The tenor of the political conversation in the United States is growing increasingly divisive and in some cases violent, causing many brands to rethink their advertising strategies, especially in light of this week's Capitol riots.
"Brands and content creators that continue to market in a business-as-usual way during tumultuous times either get drowned out completely or face backlash," influencer marketing company Collectively head of innovation Natalie Silverstein said. "We recommend that brands always hit pause quickly, then assess whether their messages align to their values or contribute meaningfully to the conversation. If not, they should stay quiet."
Collectively estimates there were about 75 percent fewer sponsored content posts on social platforms on January 6 than projected based on general trends. Many marketers that decided to halt their online advertising campaigns will likely keep pausing throughout the weekend Silverstein added. Other agencies are advising the same.
"The advertising community could not just go on with business-as-usual given yesterday's heavy unrest," said marketing agency Digitas group's director for paid social, Danisha Lomax. "For in times like these, when the country's attention is focused on matters of decency, democracy, and of the heart, pausing your media might make sense – not purely based on messaging, but in an effort to respond to a higher call."
Some will continue to be cautious about advising advertising campaigns during heightened political tension.
"At this point, we're continuing to monitor everything and stay in close communication with our clients about how to proceed, particularly between now and the inauguration on [January] 20," said media agency Havas Media group director of biddable media Rob Pearsall.
Rethinking Ad Spends
Online spaces have become a great way to reach the masses, and social media companies like Facebook, Twitter, and Snap have been able to leverage their user bases to create industry-leading advertising platforms. U.S. social media network ad spending is expected to take in $48.94 billion in revenue during 2021, according to eMarketer. Online video has also become increasingly important during the pandemic as people spent more time at home. YouTube alone is estimated to earn $5.56 billion in revenue this year.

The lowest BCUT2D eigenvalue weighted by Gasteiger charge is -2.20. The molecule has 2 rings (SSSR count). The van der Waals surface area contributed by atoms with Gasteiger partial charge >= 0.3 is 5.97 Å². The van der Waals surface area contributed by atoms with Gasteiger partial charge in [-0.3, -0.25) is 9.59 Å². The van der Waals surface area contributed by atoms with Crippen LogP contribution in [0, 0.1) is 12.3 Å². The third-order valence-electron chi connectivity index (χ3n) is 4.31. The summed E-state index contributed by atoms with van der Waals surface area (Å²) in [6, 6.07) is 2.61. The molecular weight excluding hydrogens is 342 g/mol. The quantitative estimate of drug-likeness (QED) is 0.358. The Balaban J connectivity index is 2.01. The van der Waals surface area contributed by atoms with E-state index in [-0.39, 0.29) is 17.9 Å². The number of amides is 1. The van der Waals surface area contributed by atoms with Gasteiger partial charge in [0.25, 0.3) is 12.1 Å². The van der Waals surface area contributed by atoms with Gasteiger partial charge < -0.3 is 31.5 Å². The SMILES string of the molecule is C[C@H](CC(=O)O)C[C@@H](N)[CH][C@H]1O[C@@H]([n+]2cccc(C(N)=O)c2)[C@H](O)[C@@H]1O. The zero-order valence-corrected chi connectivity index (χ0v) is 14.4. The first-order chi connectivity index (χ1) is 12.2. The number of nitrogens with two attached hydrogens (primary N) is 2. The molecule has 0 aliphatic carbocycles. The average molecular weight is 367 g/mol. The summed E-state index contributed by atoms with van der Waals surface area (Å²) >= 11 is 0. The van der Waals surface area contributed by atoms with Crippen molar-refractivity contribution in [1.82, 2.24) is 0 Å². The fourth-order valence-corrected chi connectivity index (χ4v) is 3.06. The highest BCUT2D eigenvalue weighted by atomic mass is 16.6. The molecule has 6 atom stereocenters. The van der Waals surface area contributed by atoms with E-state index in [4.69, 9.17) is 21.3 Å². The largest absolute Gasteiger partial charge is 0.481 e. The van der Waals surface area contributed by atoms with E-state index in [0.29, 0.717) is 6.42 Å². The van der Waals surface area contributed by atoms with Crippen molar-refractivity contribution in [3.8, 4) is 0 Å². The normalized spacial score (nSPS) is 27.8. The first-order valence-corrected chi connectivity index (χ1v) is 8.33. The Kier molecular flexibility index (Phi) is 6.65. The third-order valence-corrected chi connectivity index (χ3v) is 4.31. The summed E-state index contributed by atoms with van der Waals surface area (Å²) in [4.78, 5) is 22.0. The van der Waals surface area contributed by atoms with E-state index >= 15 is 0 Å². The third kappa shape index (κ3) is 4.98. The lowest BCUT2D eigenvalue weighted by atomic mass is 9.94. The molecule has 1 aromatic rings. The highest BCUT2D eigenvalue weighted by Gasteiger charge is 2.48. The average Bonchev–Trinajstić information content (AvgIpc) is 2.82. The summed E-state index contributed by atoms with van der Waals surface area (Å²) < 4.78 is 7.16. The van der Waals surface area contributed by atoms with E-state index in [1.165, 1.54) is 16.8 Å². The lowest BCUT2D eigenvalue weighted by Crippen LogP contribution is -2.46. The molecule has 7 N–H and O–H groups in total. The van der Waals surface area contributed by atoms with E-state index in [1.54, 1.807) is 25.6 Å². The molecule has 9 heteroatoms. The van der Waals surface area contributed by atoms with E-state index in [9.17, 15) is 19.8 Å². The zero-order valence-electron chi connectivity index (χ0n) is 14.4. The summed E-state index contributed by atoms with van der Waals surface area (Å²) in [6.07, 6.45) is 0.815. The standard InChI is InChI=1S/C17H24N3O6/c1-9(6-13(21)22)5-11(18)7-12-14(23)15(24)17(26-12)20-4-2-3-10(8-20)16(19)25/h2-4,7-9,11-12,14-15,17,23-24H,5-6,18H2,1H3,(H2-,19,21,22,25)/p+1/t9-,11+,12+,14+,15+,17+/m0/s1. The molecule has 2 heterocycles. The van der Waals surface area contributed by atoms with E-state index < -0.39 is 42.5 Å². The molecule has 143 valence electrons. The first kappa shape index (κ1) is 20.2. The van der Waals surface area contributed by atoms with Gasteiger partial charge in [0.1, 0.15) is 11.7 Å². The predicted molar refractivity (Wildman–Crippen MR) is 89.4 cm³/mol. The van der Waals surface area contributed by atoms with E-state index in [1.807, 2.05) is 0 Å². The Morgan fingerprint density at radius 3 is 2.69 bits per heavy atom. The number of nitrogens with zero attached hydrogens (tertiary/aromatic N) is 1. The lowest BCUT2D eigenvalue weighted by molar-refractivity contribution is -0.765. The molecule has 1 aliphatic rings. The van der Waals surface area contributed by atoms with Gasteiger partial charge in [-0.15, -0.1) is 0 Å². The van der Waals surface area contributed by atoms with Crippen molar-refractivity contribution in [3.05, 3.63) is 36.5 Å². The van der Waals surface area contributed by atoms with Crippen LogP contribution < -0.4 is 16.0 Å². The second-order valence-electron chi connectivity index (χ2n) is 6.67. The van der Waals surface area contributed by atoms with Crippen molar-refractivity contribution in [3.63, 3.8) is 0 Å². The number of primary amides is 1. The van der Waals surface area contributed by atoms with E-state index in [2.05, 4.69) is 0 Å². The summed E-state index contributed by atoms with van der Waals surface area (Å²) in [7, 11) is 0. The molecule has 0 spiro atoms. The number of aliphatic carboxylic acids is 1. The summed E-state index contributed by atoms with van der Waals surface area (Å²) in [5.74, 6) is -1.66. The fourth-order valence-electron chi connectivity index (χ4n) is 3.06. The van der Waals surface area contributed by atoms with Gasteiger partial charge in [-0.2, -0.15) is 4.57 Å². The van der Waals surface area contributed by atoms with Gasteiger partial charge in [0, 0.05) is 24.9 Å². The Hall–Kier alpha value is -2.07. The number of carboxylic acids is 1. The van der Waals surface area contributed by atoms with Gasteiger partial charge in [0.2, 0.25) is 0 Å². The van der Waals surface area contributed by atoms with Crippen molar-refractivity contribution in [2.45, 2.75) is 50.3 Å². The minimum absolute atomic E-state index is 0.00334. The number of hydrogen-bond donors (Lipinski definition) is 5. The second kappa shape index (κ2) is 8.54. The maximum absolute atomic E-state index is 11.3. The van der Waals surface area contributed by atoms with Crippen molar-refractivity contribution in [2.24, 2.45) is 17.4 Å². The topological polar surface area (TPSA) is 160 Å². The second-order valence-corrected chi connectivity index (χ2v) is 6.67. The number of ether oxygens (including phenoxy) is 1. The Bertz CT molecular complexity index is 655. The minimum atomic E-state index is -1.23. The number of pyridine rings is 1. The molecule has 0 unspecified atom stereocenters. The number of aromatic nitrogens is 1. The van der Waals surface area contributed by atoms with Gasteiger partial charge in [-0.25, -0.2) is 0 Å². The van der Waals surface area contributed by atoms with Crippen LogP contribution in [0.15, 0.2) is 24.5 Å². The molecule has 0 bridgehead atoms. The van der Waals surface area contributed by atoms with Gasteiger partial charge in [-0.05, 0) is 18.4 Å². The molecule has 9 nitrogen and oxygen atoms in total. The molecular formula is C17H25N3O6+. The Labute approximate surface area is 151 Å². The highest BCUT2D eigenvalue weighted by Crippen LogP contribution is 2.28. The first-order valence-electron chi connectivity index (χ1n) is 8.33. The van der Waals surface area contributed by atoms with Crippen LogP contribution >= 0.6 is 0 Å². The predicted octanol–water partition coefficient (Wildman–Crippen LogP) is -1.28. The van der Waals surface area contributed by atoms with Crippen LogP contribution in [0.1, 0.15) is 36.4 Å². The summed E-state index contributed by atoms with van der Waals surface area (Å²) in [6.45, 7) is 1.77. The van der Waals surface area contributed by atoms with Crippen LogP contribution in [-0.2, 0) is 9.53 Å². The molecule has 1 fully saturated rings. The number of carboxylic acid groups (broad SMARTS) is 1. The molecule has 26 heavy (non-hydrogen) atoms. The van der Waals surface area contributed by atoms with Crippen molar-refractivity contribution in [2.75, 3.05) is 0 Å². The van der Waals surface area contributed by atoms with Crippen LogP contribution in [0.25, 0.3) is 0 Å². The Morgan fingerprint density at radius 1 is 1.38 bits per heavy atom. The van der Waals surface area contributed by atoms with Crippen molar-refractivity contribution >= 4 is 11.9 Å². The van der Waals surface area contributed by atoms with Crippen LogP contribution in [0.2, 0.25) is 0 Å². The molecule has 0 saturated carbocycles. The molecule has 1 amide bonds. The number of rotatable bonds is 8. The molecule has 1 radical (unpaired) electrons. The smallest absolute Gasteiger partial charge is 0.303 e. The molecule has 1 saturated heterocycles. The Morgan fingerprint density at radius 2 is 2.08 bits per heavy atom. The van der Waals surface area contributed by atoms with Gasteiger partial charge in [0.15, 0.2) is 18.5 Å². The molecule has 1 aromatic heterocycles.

Social platforms can connect people, and have been used to create awareness and attention to positive causes. But, as evidenced by the Capitol riots on Wednesday, it has also been harnessed to create political instability and encourage others to act violently.
"Social networks are our public squares at this point, and that means the tenor and volume of conversation can turn almost instantly," said Collectively's Silverstein.
The Trump Effect
In light of President Donald Trump's inflammatory rhetoric, many platforms decided to take down posts they felt encouraged violence. In one video, he praised the Capitol rioters, saying he loved them and they were "special people." Other statements continued to spread the false narrative that the election results were fraudulent like one that declared riots, like the one seen Wednesday, happen when "a sacred landslide election victory is so unceremoniously and viciously stripped away from great patriots who have been badly and unfairly treated for so long."
Twitter suspended Trump temporarily for violating its policies, and Snapchat, which has not promoted Trump's channel in its Discover section since June, also blocked access to his account. Facebook took the strongest stance, deciding to ban Trump from its platform indefinitely, but for at least two weeks, until the peaceful transfer of power to President-Elect Joe Biden has occurred. While some have raised concerns that this may drive users away and towards smaller, less-regulated spaces, thereby shrinking their user base, many agencies think these moves will make things better.
"We have zero concern around deplatforming Trump," Collectively's Silverstein said. "Most brands will likely welcome safer, less toxic social spaces."
Even after Trump leaves office, the schism in political ideology will remain. It also means marketers will be wary, which could have an impact on social platforms' ad revenue temporarily. However, with the size and scale of these platforms, the dollars are sure to come back — although companies will be more conscious about their campaigns.
"It's important to remember, once a brand resumes their posting schedule and turns media back on, that social communities are made up of real people, expressing real opinions, grief, happiness, joy, anxiety, and uncertainty," Digitas' Lomax said. "The crucial lens to review your content through these days is a human one."